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House of Trace by Tsuruta Architects wins RIBA 2016 Stephen Lawrence Prize
United Kingdom Architecture News - Oct 07, 2016 - 14:24 17146 views
House of Trace designed by Tsuruta Architects has been awarded with the UK's low-budget project prize, produced at less than £1 million for its total construction budget. The prize RIBA 2016 Stephen Lawrence Prize is given to the best projects in UK encouraging fresh architecture with minimum budget.
The prize, set up in memory of Stephen Lawrence who was setting out on the road to becoming an architect before his tragic and untimely death in 1993, and supported by the Marco Goldschmied Foundation.
''It is always encouraging to see a vibrant young practice recognised through the Stephen Lawrence Prize and I am delighted that Tsuruta Architects is this year’s winner. House of Trace is a clever and creative response to the terraced house extension – congratulations to the architects and clients for their combined talent and ambition,'' said Marco Goldschmied, Founder of Stephen Lawrence Prize.
This pure and emblematic local house is derived from the demolition of the original extension and its replacement, called for an intervention that can be a part of the original main building without replicating classical vocabulary or gesture.
Tsuruta Architects' intention was to keep a sense of everyday memory, while simultaneously allowing the new intervention to have its own identity. The original extension had no distinct historical or architectural value, and was structurally unsound, but it had a sloop roof profile typical of those found in terrace house back gardens.
Then, architects chose to incorporate this banality in the new face of the rear garden – in a way persevering its charm to carry some sense of associated memory to those who know it or those who see it new.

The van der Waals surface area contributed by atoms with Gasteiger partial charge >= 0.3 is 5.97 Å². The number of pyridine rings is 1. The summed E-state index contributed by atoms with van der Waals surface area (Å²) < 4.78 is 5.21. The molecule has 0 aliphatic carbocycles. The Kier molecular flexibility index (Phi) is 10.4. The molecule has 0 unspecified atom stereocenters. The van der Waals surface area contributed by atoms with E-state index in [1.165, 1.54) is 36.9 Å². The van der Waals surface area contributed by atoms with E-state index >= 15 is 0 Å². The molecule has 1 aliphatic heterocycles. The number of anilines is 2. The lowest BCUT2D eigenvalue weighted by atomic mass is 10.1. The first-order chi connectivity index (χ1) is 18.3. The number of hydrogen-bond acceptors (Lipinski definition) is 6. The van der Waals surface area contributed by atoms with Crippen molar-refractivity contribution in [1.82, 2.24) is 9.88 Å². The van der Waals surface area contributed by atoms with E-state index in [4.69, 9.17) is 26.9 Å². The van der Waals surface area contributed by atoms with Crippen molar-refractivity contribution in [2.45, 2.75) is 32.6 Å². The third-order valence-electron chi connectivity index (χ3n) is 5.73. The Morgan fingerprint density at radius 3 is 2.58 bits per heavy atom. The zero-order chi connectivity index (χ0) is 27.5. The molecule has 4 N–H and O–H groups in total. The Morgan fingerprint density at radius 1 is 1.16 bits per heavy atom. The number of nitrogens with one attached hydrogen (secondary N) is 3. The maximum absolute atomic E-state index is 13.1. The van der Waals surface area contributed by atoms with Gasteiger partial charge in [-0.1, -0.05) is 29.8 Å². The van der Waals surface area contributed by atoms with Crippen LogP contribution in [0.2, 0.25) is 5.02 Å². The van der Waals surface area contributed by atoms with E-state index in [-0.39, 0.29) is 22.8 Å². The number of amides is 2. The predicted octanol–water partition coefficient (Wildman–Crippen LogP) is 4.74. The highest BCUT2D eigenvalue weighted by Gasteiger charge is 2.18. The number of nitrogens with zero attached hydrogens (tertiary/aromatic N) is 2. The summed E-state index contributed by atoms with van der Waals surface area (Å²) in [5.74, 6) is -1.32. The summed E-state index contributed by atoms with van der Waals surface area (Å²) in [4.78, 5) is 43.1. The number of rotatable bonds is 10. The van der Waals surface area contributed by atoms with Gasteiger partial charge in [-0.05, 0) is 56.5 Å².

One of the existing walls had been leaning at a displacement of about one brick thick towards an adjacent building. These significant old movements were registered as cracks on the leaning wall, and have now been revealed and retained within the corridor.
The structures of the new envelope have been exposed internally wherever practically possible, so that these surfaces will register the future stories of the house. The hand marks of bare plaster finish is left exposed in the bedrooms, are now recorded on the internal faces of the building’s fabric.
The slow patination of bespoke copper and brass fittings shows the passage of time as they change from their original colour. By registering these notions of memories and stories, the clutters of daily life could fully inhabit the space.
“The brief for a typical London back extension has been interpreted in an unusually inventive way. The rear return has been retained and enlarged. The architect has painstakingly preserved the very ordinary construction of stock bricks and brought it into a tense, even mannered, relationship with the new work.''
''It allows a strong charge to exist between continuity and change,'' added Stephen Lawrence Prize judge Niall McLaughlin.
“In the interior, most of the new construction is marked by the systematic use of CNC-cut plywood, bound together with simple tenon joints. This technique extends to many elements, from spatial enclosure to furniture making.''
''It allows an elaborate interplay to develop between the aged and weathered elements of the old house and the systematic, prefabricated nature of the new work. The plywood is subtly marked with routed assembly instructions and the occasional stray cartoon character.''
“This conflation of the systematic and the winsome has a peculiarly Japanese quality that playfully pulls against the stolid character of the Victorian shell. The architect has a very sure sense of situation and every room feels easy and natural. The balance between quotidian domestic life and architectural poise is highly successful. It reminds us that invention thrives in intimate contact with ordinary life.”
The judging panel included for the 2016 Stephen Lawrence Prize; Baroness Lawrence of Clarendon, Doreen Lawrence CBE, the mother of Stephen Lawrence; Marco Goldschmied, RIBA Past President and Founder of the Marco Goldschmied Foundation, which established the Stephen Lawrence Prize in 1998; and Niall McLaughlin, founder of Niall McLaughlin Architects, which won the Stephen Lawrence Prize in 2015.
Previous winners of the Stephen Lawrence Prize include The Fishing Hut by Niall McLaughlin Architects (2015); House No 7 by Denizen Works (2014); Montpelier Community Nursery by AY Architects (2013); Kings Grove by Duggan Morris Architects (2012); and St Patrick's Primary School Library and Music Room by Coffey Architects (2011).
At a ceremony yesterday, Damien Hirst's Newport Street Gallery by Caruso St John Architects won the 2016 RIBA Stirling Prize and Westmorland by Glenn Howells Architects and AFL Architects won 2016 RIBA Client Of The Year Award.
All images © Tim Crocker, Marie-Cecile Embleton and Tsuruta Architects.
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